For early-career scientists who are interested in an industry position, it’s a great time to start making some new friends.
Contributor Melissa Greven
“It’s the best time for biotech in more than 20 years,” said Kevin Bitterman, a partner at the venture-capital firm Polaris Partners during a panel discussion on the bioscience industry in Boston, Massachusetts. This observation was echoed by his fellow panelists, who came from a variety of backgrounds ranging from pharmaceuticals to non-profit biotechnology firms to contract research organizations (CROs). A few years ago, a lack of investment was expected to lead to the downfall of the biotech sector. But the biotech market swings up and down as does any other and, as with the stock market, the best investments often can be made while the market is in a down phase. Today, the biotech sector is booming thanks largely to an influx of start-ups (in disease, drugs, scientific tools and medical devices) and significant capital backing of them. And that means it is an excellent time for early-career researchers to try to gain entry to the field.
The panel discussion, where Bitterman was joined by Joanne Kamens (Addgene), Margaret Chu-Moyer (Amgen), Masha Hareli (ATR LLC) and was chaired by Heidi Ledford (Nature), was part of the Naturejobs Career Expo, a day-long science-careers conference on 20 May in Boston that was organized and presented by the Naturejobs department of Nature magazine.
Early-career researchers who are considering this route must shift their perspective away from the academic mindset to successfully transition to industry, panel speakers said. For one thing, academic research allows for a significant amount of creativity and freedom. But that is not the case in in industry, where research projects are collaborative and guided by regulatory standards. Moreover, speakers said, industry does not consider academic scientific research to be as rigorous as industrial research. The typical academic scenario, they pointed out, is that a researcher performs an experiment, often only once, and if she or he achieves success (e.g., a great sequencing run), no repeat is necessary. However, industry is held to more stringent standards, and researchers repeat their experiments several times to show that the initial result is not a fluke.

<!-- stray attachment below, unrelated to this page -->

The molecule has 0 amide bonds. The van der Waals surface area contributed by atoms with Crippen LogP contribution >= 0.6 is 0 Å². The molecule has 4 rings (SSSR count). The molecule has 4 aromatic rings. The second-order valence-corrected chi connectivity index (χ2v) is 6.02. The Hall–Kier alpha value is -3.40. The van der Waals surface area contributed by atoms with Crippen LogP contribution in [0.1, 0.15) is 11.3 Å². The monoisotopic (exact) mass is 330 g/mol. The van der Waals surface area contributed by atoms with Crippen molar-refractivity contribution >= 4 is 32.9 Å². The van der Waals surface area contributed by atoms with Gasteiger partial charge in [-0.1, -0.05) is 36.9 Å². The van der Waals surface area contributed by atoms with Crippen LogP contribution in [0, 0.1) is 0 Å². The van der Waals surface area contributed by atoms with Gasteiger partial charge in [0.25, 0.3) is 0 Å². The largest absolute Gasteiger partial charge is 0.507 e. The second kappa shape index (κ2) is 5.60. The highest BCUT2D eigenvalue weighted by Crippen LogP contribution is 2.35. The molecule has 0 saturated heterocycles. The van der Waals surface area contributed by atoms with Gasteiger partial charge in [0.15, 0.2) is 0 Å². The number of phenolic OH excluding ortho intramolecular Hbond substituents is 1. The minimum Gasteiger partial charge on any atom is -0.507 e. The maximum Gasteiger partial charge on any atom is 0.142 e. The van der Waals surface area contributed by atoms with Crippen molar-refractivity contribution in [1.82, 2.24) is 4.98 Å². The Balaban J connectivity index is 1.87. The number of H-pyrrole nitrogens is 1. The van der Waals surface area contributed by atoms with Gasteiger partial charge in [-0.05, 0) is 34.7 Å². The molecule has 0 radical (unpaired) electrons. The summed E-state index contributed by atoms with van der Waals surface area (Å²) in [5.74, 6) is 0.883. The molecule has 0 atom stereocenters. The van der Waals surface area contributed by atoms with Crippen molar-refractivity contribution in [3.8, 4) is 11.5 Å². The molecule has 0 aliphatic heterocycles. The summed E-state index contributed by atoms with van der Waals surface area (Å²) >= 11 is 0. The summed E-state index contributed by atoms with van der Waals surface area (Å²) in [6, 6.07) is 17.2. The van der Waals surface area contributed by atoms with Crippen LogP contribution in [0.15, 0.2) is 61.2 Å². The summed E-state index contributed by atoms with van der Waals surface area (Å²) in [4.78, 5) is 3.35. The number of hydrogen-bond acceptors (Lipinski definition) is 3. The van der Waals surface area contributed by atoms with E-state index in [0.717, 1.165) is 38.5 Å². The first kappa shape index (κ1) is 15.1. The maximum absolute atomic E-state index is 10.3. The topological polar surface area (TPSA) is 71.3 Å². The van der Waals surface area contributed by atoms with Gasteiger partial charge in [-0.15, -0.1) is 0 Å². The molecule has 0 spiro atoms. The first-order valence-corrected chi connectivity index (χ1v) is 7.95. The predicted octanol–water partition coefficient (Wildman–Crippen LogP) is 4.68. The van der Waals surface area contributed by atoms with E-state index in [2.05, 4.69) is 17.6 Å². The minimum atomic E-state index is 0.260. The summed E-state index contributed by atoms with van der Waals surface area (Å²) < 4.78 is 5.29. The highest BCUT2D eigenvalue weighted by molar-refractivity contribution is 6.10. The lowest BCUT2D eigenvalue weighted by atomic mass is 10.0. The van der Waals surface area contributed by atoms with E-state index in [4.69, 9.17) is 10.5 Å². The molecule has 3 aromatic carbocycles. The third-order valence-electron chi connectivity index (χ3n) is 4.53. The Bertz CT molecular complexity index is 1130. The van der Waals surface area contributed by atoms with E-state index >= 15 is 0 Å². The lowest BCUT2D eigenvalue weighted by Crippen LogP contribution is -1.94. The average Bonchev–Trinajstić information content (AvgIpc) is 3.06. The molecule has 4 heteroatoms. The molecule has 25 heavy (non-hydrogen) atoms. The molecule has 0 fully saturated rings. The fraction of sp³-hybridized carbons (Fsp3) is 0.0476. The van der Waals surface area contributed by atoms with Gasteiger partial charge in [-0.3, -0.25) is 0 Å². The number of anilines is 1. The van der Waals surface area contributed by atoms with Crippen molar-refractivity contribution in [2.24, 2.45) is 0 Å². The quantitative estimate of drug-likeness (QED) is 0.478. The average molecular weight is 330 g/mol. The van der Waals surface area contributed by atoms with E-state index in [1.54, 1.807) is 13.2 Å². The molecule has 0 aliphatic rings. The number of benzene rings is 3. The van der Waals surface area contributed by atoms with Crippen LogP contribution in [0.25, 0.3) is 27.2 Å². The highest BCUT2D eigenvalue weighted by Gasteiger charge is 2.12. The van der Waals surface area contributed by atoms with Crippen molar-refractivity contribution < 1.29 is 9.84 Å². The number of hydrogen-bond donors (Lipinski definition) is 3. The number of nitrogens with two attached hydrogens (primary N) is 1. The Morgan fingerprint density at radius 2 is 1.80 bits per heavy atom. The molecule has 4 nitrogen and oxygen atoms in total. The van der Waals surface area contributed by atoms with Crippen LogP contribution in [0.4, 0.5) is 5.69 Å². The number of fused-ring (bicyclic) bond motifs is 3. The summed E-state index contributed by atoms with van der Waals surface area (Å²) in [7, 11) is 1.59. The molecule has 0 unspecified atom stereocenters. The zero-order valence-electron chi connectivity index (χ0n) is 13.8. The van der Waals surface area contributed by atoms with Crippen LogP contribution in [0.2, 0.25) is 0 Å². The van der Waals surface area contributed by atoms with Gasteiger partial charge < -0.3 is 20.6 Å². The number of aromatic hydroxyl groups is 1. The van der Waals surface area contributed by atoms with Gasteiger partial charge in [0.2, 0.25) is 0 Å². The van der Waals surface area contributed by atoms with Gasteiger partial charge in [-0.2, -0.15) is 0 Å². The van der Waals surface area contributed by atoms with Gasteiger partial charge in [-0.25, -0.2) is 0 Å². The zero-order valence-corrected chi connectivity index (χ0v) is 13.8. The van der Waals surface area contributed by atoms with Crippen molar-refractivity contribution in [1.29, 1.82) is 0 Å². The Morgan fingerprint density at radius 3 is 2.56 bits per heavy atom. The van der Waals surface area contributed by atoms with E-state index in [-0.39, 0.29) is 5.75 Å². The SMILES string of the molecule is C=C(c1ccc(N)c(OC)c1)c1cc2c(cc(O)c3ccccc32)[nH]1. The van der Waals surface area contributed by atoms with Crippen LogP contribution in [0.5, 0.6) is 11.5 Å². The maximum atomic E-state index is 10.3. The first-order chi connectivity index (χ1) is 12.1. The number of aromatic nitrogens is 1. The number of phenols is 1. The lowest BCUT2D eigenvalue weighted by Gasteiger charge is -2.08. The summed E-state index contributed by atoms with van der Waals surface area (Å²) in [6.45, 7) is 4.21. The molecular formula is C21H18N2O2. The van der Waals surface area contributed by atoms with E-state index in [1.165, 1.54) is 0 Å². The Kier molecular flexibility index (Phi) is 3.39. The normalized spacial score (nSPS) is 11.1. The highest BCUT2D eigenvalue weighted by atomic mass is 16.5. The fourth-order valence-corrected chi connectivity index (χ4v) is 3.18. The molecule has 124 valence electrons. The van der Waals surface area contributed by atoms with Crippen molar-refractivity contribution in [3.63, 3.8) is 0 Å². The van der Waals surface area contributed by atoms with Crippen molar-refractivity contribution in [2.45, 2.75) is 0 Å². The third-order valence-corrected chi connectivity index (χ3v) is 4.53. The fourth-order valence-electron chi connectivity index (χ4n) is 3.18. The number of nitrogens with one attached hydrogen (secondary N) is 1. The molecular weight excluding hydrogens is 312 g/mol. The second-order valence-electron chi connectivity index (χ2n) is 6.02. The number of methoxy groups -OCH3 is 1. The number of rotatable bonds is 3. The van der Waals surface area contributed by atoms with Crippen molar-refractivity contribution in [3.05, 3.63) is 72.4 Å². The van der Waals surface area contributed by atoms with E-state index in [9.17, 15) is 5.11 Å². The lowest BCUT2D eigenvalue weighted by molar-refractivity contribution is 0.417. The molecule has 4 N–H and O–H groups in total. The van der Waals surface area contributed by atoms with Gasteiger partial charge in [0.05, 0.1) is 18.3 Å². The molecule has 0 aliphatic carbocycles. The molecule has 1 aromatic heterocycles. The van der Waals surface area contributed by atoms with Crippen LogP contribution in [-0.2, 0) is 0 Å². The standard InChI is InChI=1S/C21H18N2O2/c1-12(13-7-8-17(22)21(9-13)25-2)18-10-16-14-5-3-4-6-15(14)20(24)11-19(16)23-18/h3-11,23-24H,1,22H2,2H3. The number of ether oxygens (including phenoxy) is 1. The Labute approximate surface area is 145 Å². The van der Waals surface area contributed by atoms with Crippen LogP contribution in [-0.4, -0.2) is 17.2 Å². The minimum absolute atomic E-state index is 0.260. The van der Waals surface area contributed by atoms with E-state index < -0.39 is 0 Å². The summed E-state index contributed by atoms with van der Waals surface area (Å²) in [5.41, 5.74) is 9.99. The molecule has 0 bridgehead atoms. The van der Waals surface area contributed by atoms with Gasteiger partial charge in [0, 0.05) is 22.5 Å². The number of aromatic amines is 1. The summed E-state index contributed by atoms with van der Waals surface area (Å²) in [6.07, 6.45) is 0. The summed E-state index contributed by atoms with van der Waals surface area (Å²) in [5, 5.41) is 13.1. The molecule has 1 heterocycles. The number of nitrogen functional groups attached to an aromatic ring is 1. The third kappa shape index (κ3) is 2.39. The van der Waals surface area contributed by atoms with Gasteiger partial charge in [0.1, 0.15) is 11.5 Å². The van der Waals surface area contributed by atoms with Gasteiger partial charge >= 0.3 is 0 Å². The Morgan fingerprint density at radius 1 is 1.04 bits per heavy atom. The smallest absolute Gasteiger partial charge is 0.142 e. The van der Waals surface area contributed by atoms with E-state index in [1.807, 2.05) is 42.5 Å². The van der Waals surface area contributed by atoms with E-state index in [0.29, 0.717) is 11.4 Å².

Having good bench skills alone will not get an early-career scientist through industry’s door, said panel speakers. One needs to develop non-bench transferable skills, such as being a team player – because industry projects are tackled by multiple people – and having good communication skills. An entrepreneurial spirit and a willingness to court failure are also hugely beneficial for those who do industrial research, speakers said.
A robust and targeted network is crucial for those who seek employment in the biotech sector, panelists emphasized. The key word here, they said, is ‘targeted’—job-seekers must focus their LinkedIn network, for example, on those in industry, attend the same industry networking events multiple times to underscore their interest in the sector and form personal relationships at professional society events. Kamens told the audience that she has produced a video detailing tips for those who aim for biotech research jobs. She stresses that relationships need to be built and nurtured—a contact list should be filled with people one meets and keeps up with, not just with people one exchanges business cards with. She also says that network relationships need to be mutually beneficial – an early-career researcher should be able to offer as much to their contact as the contact can to the researcher.
Where a postdoc is necessary, even crucial, in academia, it may not be so for researchers who seek industry positions. Some speakers said that they had skipped doing a postdoc, but emphasized that networking is also key at this juncture — they said that they had obtained positions because they had an inside connection with someone who worked for their new employer, and for those in a similar situation, a postdoc can be optional. For those who lack such connections, panelists suggested doing a 2-3-year postdoc and spending that time building a network.
The biotech industry contains jobs that need actual manpower, and thus will not ever be entirely virtual, panelists predicted. Additionally, not all jobs are outsourced, and a good deal of research and development is done locally in the Boston area, which has a rich biosphere. In particular, they said, biotechnology is booming in the Kendall Square area of nearby Cambridge. For early-career scientists who are interested in an industry position, it’s a great time to start making some new friends.